When I was 10 or 11 years old I ordered a soldering iron out of a Lafayette Electronics catalogue. The Lafayette store was in Chicago and I was a world away in rural Saskatchewan.
I waited five weeks and the package came. When I opened it I saw that the ceramic molding had broken around the metal soldering post. It was no good. And I was devastated.
My mother helped me pack it up and send it back. I waited another 5 or 6 weeks until another parcel postmarked Chicago came. That was the year I soldered down everything in the house.
Rilke says that your strongest attachments are to a couple toys you had when you were a child. It’s true. I still have the soldering iron. But I know that in this case, beyond being fascinated by soldering copper wires together, my attachment grew out of what seemed an endless horizon of waiting.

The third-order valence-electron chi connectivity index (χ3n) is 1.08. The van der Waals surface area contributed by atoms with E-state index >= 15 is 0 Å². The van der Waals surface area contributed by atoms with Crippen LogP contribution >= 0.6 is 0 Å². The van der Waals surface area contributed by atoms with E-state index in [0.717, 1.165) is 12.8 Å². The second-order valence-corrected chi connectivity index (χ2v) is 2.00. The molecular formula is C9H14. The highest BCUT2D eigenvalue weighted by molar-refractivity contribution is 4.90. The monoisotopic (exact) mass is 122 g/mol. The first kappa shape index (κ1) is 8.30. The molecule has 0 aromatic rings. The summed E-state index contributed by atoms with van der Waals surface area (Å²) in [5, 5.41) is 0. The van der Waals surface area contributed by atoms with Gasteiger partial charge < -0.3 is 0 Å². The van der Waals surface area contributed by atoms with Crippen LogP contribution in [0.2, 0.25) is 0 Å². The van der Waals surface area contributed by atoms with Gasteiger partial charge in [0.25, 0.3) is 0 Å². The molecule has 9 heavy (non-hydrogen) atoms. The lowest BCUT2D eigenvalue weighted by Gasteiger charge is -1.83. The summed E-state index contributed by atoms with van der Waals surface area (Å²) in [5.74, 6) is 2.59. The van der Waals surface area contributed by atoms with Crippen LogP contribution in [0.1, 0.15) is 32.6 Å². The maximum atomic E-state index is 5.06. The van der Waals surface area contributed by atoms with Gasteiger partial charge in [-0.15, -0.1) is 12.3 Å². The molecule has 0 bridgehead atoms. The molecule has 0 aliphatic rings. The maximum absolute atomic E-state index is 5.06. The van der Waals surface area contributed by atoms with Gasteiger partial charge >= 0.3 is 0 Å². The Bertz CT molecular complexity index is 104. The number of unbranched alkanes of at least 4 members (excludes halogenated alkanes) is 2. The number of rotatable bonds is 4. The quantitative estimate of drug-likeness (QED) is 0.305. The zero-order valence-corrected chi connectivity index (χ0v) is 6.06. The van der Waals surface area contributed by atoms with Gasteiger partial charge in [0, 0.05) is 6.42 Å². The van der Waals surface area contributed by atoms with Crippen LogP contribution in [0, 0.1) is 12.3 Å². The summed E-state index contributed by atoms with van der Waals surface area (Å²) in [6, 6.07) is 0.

Waiting strangely becomes us. It hones and perfects a longing within us. A longing that orients us outward toward others, toward something transcendent.
This is what Advent is about. It’s waiting, expecting…preparing. And the waiting is the preparing.
A sculptor I read about walked by the same stone everyday for ten years before he was able to see the bird inside. And what could that mean about who we are and what we do and how we see those around us and the refining process of waiting?